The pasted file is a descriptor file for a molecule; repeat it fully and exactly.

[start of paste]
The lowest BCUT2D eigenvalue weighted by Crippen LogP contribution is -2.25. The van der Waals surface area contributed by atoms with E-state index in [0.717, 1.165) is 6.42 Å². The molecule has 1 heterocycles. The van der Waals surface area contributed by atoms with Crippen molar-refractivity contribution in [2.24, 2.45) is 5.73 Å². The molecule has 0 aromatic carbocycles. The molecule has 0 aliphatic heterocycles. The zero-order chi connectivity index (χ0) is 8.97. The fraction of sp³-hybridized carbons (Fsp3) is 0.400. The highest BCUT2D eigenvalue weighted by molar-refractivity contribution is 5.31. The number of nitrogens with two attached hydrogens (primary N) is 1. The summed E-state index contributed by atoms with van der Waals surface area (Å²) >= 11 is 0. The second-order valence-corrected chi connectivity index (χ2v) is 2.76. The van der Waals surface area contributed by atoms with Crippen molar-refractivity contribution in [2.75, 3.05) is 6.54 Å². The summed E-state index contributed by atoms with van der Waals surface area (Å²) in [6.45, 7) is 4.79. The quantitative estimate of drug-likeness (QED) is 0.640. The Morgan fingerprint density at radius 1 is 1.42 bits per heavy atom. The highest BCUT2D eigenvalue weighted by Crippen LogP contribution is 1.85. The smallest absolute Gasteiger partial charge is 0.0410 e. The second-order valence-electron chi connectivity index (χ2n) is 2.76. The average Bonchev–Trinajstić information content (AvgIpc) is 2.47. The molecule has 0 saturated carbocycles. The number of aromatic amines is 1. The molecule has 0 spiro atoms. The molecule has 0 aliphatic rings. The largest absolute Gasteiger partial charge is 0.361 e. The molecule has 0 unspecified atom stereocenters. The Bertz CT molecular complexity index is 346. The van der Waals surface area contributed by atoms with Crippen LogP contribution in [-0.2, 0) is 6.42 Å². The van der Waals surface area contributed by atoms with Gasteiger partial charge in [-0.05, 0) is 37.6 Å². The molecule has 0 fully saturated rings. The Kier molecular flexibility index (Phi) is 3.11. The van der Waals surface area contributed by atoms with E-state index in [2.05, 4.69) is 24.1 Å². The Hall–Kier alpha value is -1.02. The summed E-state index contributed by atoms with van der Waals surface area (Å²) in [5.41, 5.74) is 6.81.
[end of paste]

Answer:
The lowest BCUT2D eigenvalue weighted by Crippen LogP contribution is -2.25. The van der Waals surface area contributed by atoms with E-state index in [0.717, 1.165) is 6.42 Å². The molecule has 1 heterocycles. The van der Waals surface area contributed by atoms with Crippen molar-refractivity contribution in [2.24, 2.45) is 5.73 Å². The molecule has 0 aromatic carbocycles. The molecule has 0 aliphatic heterocycles. The zero-order chi connectivity index (χ0) is 8.97. The fraction of sp³-hybridized carbons (Fsp3) is 0.400. The highest BCUT2D eigenvalue weighted by molar-refractivity contribution is 5.31. The number of nitrogens with two attached hydrogens (primary N) is 1. The summed E-state index contributed by atoms with van der Waals surface area (Å²) >= 11 is 0. The second-order valence-corrected chi connectivity index (χ2v) is 2.76. The van der Waals surface area contributed by atoms with Crippen molar-refractivity contribution in [2.75, 3.05) is 6.54 Å². The summed E-state index contributed by atoms with van der Waals surface area (Å²) in [6.45, 7) is 4.79. The quantitative estimate of drug-likeness (QED) is 0.640. The Morgan fingerprint density at radius 1 is 1.42 bits per heavy atom. The highest BCUT2D eigenvalue weighted by Crippen LogP contribution is 1.85. The smallest absolute Gasteiger partial charge is 0.0410 e. The second-order valence-electron chi connectivity index (χ2n) is 2.76. The average Bonchev–Trinajstić information content (AvgIpc) is 2.47. The molecule has 0 saturated carbocycles. The number of aromatic amines is 1. The molecule has 0 spiro atoms. The molecule has 0 aliphatic rings. The largest absolute Gasteiger partial charge is 0.361 e. The molecule has 0 unspecified atom stereocenters. The Bertz CT molecular complexity index is 346. The van der Waals surface area contributed by atoms with Crippen LogP contribution in [-0.2, 0) is 6.42 Å². The van der Waals surface area contributed by atoms with Gasteiger partial charge in [-0.05, 0) is 37.6 Å². The molecule has 0 fully saturated rings. The Kier molecular flexibility index (Phi) is 3.11. The van der Waals surface area contributed by atoms with E-state index in [2.05, 4.69) is 24.1 Å². The Hall–Kier alpha value is -1.02. The summed E-state index contributed by atoms with van der Waals surface area (Å²) in [5.41, 5.74) is 6.81.